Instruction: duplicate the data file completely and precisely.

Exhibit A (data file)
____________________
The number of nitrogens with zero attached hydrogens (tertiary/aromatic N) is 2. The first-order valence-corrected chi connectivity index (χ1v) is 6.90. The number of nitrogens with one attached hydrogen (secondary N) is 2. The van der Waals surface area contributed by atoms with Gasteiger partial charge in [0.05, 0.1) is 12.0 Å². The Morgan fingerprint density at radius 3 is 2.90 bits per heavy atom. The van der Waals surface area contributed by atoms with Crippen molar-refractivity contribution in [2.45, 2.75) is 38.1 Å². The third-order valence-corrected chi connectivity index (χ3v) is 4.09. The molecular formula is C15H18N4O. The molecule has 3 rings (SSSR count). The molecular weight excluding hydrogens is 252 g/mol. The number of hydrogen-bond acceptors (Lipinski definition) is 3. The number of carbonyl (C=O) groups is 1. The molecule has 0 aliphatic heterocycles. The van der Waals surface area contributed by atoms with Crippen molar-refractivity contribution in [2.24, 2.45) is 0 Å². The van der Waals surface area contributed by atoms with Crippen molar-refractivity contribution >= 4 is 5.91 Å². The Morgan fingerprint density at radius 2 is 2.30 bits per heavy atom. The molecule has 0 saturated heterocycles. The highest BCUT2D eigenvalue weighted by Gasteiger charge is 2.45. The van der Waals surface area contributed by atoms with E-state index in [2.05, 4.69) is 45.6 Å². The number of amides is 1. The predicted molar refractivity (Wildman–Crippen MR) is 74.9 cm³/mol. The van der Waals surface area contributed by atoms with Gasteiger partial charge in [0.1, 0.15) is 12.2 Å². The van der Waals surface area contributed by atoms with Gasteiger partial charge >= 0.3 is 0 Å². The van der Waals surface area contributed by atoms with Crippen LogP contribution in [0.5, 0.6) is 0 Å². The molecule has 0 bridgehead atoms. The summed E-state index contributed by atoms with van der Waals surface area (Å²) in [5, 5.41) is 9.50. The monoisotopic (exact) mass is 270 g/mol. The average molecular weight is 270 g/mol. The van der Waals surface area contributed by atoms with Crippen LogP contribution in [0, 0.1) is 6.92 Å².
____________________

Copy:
The number of nitrogens with zero attached hydrogens (tertiary/aromatic N) is 2. The first-order valence-corrected chi connectivity index (χ1v) is 6.90. The number of nitrogens with one attached hydrogen (secondary N) is 2. The van der Waals surface area contributed by atoms with Gasteiger partial charge in [0.05, 0.1) is 12.0 Å². The Morgan fingerprint density at radius 3 is 2.90 bits per heavy atom. The van der Waals surface area contributed by atoms with Crippen molar-refractivity contribution in [2.45, 2.75) is 38.1 Å². The third-order valence-corrected chi connectivity index (χ3v) is 4.09. The molecular formula is C15H18N4O. The molecule has 3 rings (SSSR count). The molecular weight excluding hydrogens is 252 g/mol. The number of hydrogen-bond acceptors (Lipinski definition) is 3. The number of carbonyl (C=O) groups is 1. The molecule has 0 aliphatic heterocycles. The van der Waals surface area contributed by atoms with Crippen molar-refractivity contribution in [2.24, 2.45) is 0 Å². The van der Waals surface area contributed by atoms with Crippen molar-refractivity contribution >= 4 is 5.91 Å². The Morgan fingerprint density at radius 2 is 2.30 bits per heavy atom. The molecule has 0 saturated heterocycles. The highest BCUT2D eigenvalue weighted by Gasteiger charge is 2.45. The van der Waals surface area contributed by atoms with E-state index in [2.05, 4.69) is 45.6 Å². The number of amides is 1. The predicted molar refractivity (Wildman–Crippen MR) is 74.9 cm³/mol. The van der Waals surface area contributed by atoms with Gasteiger partial charge in [0.1, 0.15) is 12.2 Å². The van der Waals surface area contributed by atoms with Gasteiger partial charge >= 0.3 is 0 Å². The van der Waals surface area contributed by atoms with Crippen LogP contribution in [0.5, 0.6) is 0 Å². The molecule has 0 bridgehead atoms. The summed E-state index contributed by atoms with van der Waals surface area (Å²) in [5, 5.41) is 9.50. The monoisotopic (exact) mass is 270 g/mol. The average molecular weight is 270 g/mol. The van der Waals surface area contributed by atoms with Crippen LogP contribution in [0, 0.1) is 6.92 Å².